Before you ever set fingertips to keys, you should know the answers to, "What are the GMCs of my hero and/or heroine?" Every primary character has a set of GMCs, even the villain. Fictional GMCs should supply the point and purpose of the story. In real life, we're happy if we have a GMC for the day. Me? Fate's nice enough to hand me one every morning.
Q = What do I want?
A = To pee.
Q = Why do I want it?
A = Because my bladder is going to explode
Q = What is keeping me from achieving it?
A = Four layers of blankets, twenty steps, two dogs, and sloth. Oh, and the potty is occupied (damn loo laggard)
A story is built by major GMCs, and a chapter is constructed out of minor GMCs. Sounds easy, no? Structuring a story shouldn't be painful. Save that for the prose. ::crickets chirping:: Bad puns aside, based on the five conflicts above, I could create a five chapter story on how I achieved my major goal. Each chapter's goal would be conquering a conflict of the major goal. For example, Chapter One's GMC: Goal = Escape four layers of blankets; Motivation = I have to pee; Conflict = I am trapped in bed.
A titillating tale of adventure, I assure you.
GMCs are not your enemy, even if you prefer Ford or Chrysler (come on, you knew it was coming somewhere in here). Using major and minor GMCs to weave the story avoids disjointed transitions, saggy middles, and anti-climatic endings. Who wants bad joints, droopy tummies, and flaccid... ::cough::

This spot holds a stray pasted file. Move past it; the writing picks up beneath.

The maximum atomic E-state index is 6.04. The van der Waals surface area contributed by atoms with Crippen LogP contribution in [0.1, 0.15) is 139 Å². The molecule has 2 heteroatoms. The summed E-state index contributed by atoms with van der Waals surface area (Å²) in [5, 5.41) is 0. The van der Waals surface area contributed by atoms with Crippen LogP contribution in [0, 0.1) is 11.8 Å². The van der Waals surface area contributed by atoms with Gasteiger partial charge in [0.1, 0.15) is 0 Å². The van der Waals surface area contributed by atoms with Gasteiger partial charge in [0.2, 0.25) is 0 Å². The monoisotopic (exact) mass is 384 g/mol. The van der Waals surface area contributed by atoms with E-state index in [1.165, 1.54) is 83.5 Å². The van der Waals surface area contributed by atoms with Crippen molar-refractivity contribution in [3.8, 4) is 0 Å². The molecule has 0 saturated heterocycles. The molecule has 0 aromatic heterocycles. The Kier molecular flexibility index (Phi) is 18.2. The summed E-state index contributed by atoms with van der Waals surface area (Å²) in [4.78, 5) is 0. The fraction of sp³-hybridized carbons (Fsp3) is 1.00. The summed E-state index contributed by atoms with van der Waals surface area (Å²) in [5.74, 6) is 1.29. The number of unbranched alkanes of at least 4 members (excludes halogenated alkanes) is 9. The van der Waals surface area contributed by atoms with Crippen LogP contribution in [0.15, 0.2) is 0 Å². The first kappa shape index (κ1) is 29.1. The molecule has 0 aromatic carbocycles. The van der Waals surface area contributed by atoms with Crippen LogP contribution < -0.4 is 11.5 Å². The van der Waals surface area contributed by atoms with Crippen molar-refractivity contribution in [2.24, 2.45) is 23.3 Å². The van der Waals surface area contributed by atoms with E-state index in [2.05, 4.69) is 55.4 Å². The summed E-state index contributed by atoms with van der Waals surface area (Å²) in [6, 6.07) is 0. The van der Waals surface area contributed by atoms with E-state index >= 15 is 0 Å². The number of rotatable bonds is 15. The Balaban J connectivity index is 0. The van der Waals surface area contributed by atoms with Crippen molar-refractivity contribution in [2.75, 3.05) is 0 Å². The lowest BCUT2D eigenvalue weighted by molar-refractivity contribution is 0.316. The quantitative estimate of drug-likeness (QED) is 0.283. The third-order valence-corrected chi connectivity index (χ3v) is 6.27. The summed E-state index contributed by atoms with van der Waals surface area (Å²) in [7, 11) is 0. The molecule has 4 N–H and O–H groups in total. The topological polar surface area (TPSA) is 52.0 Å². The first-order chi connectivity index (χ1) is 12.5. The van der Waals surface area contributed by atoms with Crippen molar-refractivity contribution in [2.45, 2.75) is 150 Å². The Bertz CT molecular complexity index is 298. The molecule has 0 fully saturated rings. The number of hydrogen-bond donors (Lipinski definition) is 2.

Great stories have multiple conflicts, both internal and external. Internal conflicts provide the fodder for a character's emotional growth over the course of the book. Can you name the internal conflicts for The Handmaid's Tale, Star Wars, or Harry Potter? How about the external conflicts? Way easier to put words to the external conflict, isn't it? External conflicts are usually obvious, the government, Darth Vader, and Voldemort, respectively.
The difficulty of conflicts will determine the strength of the story. What if my blankets weren't made of cotton? What if they were dragon hides that had been bewitched to cage the corporeal form? What if I had been attacked by a dragon float when I was a child and the mere notion of dragon anything paralyzed me? External and internal conflicts say I might be in need of a new mattress.
GMCs are not secrets; they convince a reader to keep reading. Don't hide them, bury them, or forget to mention them. Minor GMCs can add the page-turning hook to the end of a preceding chapter or the draw into the chapter proper. Proclaim the major GMCs loudly and proudly in Chapter One. Yes, right, true, not every conflict ought to be spelled out in the first twenty pages; however, if Robert Langdon can't simply put on his glasses to decipher the code near Jacques Saunière's corpse, I need to know why before I devote my night to the Da Vinci Code. Oh, there's a secret order? Oh, and there are riddles and puzzles? Oooh, and solving each of those steps before he can solve the über mystery...is a lot like minor GMCs pulling the reader along to get the reader to the resolution of the major GMC.
Have I convinced you of the glories of the GMC yet? Maybe? Fine. Let me appeal to the practical side of your writer's sensibilities.
Fringe Benefits of GMCs:
Planners (those who outline before diving into the joys of dialogue and narrative): Penning the GMCs of each chapter will make writing your synopsis a snap. One paragraph per chapter, no problem. The content is there in your GMC-Outline. Wrap it up in the voice of your tale and you're done.
Pant-sters (those who write without a plan of attack): Knowing your GMCs will prevent doomed dialogue tangents, pointless tertiary characters, and superfluous narrative meandering. It will also save you extra rounds of revisions and time.
Post your daily GMC…just hang a new roll of toilet paper before you leave.